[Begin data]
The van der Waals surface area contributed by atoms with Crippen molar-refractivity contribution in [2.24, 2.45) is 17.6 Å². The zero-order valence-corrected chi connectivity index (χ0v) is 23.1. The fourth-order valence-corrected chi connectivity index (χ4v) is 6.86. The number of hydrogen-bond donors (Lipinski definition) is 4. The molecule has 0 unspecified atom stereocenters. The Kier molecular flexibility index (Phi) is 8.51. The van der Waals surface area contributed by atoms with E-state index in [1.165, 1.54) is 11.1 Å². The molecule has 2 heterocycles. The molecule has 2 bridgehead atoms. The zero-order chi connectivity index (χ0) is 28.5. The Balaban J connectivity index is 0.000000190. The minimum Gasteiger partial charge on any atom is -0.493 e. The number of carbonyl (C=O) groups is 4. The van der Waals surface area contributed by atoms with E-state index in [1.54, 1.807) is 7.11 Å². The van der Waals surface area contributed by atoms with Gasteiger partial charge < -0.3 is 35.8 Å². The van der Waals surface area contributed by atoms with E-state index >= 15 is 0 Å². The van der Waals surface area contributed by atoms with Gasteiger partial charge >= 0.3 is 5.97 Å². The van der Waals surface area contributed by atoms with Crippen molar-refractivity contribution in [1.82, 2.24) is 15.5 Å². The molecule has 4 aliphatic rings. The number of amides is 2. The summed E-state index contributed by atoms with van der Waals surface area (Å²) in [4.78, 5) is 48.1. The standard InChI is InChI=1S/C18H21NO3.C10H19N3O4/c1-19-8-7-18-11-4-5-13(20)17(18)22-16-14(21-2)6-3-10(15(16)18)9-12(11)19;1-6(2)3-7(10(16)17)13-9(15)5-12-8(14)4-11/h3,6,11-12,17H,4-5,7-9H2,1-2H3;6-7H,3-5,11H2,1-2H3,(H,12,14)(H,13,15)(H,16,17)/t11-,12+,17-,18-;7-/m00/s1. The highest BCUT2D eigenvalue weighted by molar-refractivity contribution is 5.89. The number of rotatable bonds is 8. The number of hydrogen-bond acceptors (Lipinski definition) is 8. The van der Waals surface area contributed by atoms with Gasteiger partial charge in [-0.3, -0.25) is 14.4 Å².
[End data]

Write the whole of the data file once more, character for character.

The van der Waals surface area contributed by atoms with Crippen molar-refractivity contribution in [2.24, 2.45) is 17.6 Å². The zero-order valence-corrected chi connectivity index (χ0v) is 23.1. The fourth-order valence-corrected chi connectivity index (χ4v) is 6.86. The number of hydrogen-bond donors (Lipinski definition) is 4. The molecule has 0 unspecified atom stereocenters. The Kier molecular flexibility index (Phi) is 8.51. The van der Waals surface area contributed by atoms with E-state index in [1.165, 1.54) is 11.1 Å². The molecule has 2 heterocycles. The molecule has 2 bridgehead atoms. The zero-order chi connectivity index (χ0) is 28.5. The Balaban J connectivity index is 0.000000190. The minimum Gasteiger partial charge on any atom is -0.493 e. The number of carbonyl (C=O) groups is 4. The van der Waals surface area contributed by atoms with E-state index in [1.54, 1.807) is 7.11 Å². The van der Waals surface area contributed by atoms with Gasteiger partial charge < -0.3 is 35.8 Å². The van der Waals surface area contributed by atoms with E-state index >= 15 is 0 Å². The van der Waals surface area contributed by atoms with Gasteiger partial charge >= 0.3 is 5.97 Å². The van der Waals surface area contributed by atoms with Crippen molar-refractivity contribution in [1.82, 2.24) is 15.5 Å². The molecule has 4 aliphatic rings. The number of amides is 2. The summed E-state index contributed by atoms with van der Waals surface area (Å²) in [4.78, 5) is 48.1. The standard InChI is InChI=1S/C18H21NO3.C10H19N3O4/c1-19-8-7-18-11-4-5-13(20)17(18)22-16-14(21-2)6-3-10(15(16)18)9-12(11)19;1-6(2)3-7(10(16)17)13-9(15)5-12-8(14)4-11/h3,6,11-12,17H,4-5,7-9H2,1-2H3;6-7H,3-5,11H2,1-2H3,(H,12,14)(H,13,15)(H,16,17)/t11-,12+,17-,18-;7-/m00/s1. The highest BCUT2D eigenvalue weighted by molar-refractivity contribution is 5.89. The number of rotatable bonds is 8. The number of hydrogen-bond acceptors (Lipinski definition) is 8. The van der Waals surface area contributed by atoms with Gasteiger partial charge in [-0.3, -0.25) is 14.4 Å².